Maxwell celebrates Children's Dental Health Month
Chief Master Sgt. Lawrence Kirby, Thomas E. Barnes Center for Enlisted Education, senior enlisted leader for Air Force enlisted education, reads a book to students at Maxwell Elementary Middle School, Feb. 12. Kirby was part of a team who spent time with kids teaching them good dental habits. (U.S. Air Force photo by Airman 1st Class William Blankenship)
Maxwell celebrates Children's Dental Health Month



by Airman 1st Class William J. Blankenship
Air University Public Affairs


2/22/2013 - MAXWELL AIR FORCE BASE, Ala. -- February marks the American Dental Association's 63rd Annual National Children's Dental Health Month and Airmen from the 42nd Medical Group raised awareness for proper oral hygiene.

The team, led by "Major Molar," distributed booklets to students at Maxwell Elementary Middle School, Feb. 12.

"Our reason for visiting the school is to promote children's dental health month and have the opportunity to make children aware of proper tooth care and take home good hygiene habits and dental care," said Senior Airman Kayla Kerstetter, 42nd MDG dental technician. "Part of the reason I joined the dental team is to help the kids and give back."

While students had a good time visiting with Major Molar, they were also educated on how to brush and floss their teeth properly and given tips for total oral care.

"We talked to them about plaque, showed them how to brush their teeth, reinforced good nutrition and even showed how much toothpaste to put on the toothbrush," said Capt. Nathan Fife, 42nd MDG general dentist. "I think the kids gained a broader spectrum of oral healthcare in a way that was interactive and interesting to them."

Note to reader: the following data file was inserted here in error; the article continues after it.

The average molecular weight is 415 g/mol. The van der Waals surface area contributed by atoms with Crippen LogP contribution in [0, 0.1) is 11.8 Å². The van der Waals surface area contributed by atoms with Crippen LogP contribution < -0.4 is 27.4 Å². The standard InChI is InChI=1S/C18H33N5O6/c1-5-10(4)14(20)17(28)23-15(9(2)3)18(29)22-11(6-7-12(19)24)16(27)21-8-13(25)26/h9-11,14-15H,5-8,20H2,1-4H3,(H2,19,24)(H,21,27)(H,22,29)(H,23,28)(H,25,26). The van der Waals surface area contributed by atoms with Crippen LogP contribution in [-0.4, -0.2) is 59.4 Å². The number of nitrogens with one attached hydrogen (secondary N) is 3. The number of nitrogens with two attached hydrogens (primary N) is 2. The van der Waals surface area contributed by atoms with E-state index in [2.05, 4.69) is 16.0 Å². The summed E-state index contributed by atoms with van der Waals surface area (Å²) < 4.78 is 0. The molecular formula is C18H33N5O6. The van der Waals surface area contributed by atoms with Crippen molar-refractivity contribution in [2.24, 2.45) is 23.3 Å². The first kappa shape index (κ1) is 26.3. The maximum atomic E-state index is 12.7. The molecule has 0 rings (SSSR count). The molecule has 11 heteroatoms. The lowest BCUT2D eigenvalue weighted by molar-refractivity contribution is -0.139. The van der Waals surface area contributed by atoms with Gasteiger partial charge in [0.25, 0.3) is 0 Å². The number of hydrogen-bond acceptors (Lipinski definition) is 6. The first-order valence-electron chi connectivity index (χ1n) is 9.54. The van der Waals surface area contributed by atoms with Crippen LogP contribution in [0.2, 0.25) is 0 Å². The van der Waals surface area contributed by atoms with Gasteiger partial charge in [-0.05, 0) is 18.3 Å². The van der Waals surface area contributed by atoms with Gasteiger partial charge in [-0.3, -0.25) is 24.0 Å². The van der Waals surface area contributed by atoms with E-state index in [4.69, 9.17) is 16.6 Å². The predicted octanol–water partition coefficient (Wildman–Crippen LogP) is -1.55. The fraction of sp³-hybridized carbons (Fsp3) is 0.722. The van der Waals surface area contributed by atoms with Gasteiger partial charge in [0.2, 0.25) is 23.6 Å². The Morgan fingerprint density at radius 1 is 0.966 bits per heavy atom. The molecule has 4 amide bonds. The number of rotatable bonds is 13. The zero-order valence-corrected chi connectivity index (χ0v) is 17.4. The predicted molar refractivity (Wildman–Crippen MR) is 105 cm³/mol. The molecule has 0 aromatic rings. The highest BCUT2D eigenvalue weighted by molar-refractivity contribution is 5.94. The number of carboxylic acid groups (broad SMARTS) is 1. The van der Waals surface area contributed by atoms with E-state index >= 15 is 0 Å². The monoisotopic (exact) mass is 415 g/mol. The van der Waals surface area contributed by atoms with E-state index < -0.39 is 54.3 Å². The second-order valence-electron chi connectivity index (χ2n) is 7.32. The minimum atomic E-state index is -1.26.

The theme this year is "Get a Gold-Medal Smile." With oral-related diseases affecting nearly 60-percent of children, according to the American Dental Association, the importance of early education and awareness can set up a child for lifelong success.

"I hope kids take away good habits such as flossing, eating correct foods and just general healthy habits they can take into adulthood," said Kerstetter.

Military families move frequently, creating a challenge for good dental health. Relocating causes children to change dental providers each time they move to a new location.

"Ideally, we would like a child to stay with one dentist until adulthood," explained Fife. "The continuity of care is very important and unfortunately in the Air Force, we don't have that luxury because of multiple duty stations during that time. It is critical for parents to take children to the dentist at each duty station to have the child develop a relationship with that dentist and be in a routine of proper dental care."

While the event was educational for the kids, their level of excitement was matched by the dental professionals who came to visit them.

"Coming out to spend time with the kids gives me a chance to reminisce on my 20 years in the dental career field and give back, making sure that children are aware of dental health needs that are out there," said Chief Master Sgt. Lawrence Kirby, Thomas E. Barnes Center for Enlisted Education, senior enlisted leader for Air Force enlisted education. "And it is fun for me to go back to my roots and do what the Air Force trained me to do-- put the bite in the fight."